PATHWAYS TO TOLERANCE IN HUMAN ISLET TRANSPLANTATION

Project: Research project

Description

DESCRIPTION The CENTRAL HYPOTHESIS of this grant application is that co-stimulatory blockade will effectively enhance human islet allograft survival in patients with Type 1 diabetes and, when combined with additional immunomodulatory strategies, will result in donor specific tolerance and prevention of reoccurrence of autoimmune beta cell destruction. The proposed immunomodulatory approaches will include recipient treatment with humanized anti-CD154, anti-B7.1/B7.2, and anti-CD45RB specific monoclonal antibodies. Infusion of stem cell (CD34 selected) enriched fractions, obtained from the islet donors' vertebral bodies, will also be tested in the presence of costimulatory blockade. They hypothesize that these multifaceted strategies will promote graft survival in the short term via the induction of anergy and/or clonal deletion and result in donor specific tolerance over the long term. They have strong preliminary results in non-human primate (NHP) models demonstrating that co-stimulatory blockade via antiCD154 monotherapy allows for engraftment and long term insulin independence and preservation of functional islet mass. Several monkeys treated with anti-CD154 for a period of 6 months to one year are maintaining islet and renal allograft function after discontinuation of therapy, with no evidence of rejection. The recent availability of this powerful immunointervention agent provides a unique opportunity to explore the tolerogenic potential of costimulatory blockade and other immunomodulatory strategies on human islet allograft survival in selected pilot trials, aimed at identification of clinically relevant tolerogenic protocols. To better accomplish the goals of this RFA, and in line with our overall institutional mission, we have successfully established a network of collaborations and partnerships with key institutions, including the NIDDK/Navy, Harvard, Yale, Stanford, the University of Giessen, the University of Alabama and the University of Florida. They propose the following specific aims: Specific Aim #1: To define the best immunomodulatory strategy that will allow for permanent islet allograft survival, donor specific unresponsiveness in the absence of chronic recipient immunosuppression and prevention of recurrent beta cell autoimmune destruction. Specific Aim #2: To assess metabolic function of successful intrahepatic islet allografts. Specific Aim #3: To study immune alterations that lead to tolerance in islet allograft recipients.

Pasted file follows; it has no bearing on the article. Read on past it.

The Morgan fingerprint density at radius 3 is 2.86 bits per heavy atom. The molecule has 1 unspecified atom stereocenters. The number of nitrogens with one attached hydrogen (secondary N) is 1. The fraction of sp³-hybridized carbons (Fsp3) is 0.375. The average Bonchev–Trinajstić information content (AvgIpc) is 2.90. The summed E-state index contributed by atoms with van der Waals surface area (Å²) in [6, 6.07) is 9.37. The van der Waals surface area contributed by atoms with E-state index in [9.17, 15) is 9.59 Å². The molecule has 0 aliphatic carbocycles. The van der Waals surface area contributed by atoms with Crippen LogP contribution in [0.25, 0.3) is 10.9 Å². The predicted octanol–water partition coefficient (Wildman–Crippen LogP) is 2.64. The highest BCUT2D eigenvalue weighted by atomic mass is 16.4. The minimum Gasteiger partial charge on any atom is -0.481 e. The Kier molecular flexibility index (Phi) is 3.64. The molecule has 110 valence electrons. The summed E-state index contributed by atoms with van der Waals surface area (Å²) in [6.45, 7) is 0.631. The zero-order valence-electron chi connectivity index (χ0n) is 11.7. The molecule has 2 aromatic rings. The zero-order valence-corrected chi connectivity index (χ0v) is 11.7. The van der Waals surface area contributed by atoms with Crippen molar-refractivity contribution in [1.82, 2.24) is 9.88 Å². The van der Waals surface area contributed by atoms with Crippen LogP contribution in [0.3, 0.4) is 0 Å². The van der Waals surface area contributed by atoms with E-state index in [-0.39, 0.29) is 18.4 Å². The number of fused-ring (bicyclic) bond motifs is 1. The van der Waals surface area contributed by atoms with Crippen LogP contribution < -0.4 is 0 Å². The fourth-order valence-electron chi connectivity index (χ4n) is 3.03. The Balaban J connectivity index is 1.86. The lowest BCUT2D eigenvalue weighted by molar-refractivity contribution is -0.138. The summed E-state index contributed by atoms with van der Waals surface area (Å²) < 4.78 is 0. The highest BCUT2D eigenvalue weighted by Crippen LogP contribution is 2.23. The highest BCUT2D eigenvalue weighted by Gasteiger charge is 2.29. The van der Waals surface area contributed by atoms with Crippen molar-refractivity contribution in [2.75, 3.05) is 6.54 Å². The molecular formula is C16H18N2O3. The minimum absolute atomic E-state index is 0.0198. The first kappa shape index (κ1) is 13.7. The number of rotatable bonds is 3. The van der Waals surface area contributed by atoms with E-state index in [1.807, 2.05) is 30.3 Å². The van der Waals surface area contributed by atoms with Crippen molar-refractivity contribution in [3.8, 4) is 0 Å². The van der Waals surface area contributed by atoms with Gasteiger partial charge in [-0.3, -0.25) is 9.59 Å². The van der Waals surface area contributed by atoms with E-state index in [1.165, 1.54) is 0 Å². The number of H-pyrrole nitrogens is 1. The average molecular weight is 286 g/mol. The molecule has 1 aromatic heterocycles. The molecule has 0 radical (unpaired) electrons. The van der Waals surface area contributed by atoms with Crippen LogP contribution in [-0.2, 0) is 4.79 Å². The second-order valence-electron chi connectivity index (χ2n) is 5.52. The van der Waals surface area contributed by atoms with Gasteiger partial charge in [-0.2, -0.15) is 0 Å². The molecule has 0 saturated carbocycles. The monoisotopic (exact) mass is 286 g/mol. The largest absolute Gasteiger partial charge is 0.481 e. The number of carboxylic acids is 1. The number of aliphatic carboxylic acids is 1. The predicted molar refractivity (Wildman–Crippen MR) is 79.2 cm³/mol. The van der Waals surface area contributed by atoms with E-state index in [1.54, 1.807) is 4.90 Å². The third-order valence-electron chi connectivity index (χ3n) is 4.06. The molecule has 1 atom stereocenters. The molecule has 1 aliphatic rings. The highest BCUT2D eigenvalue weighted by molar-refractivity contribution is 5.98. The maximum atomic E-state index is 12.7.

StatusFinished
Effective start/end date7/1/005/31/09

Funding

  • National Institutes of Health: $935,038.00
  • National Institutes of Health: $1,055,963.00
  • National Institutes of Health: $1,087,641.00
  • National Institutes of Health: $1,025,208.00
  • National Institutes of Health: $954,541.00

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Islets of Langerhans Transplantation
Allografts
Tissue Donors
National Institute of Diabetes and Digestive and Kidney Diseases (U.S.)
Clonal Deletion
Organized Financing
Graft Survival
Type 1 Diabetes Mellitus
Immunosuppression
Primates
Haplorhini
Stem Cells
Monoclonal Antibodies
Insulin
Kidney
Therapeutics

ASJC

  • Medicine(all)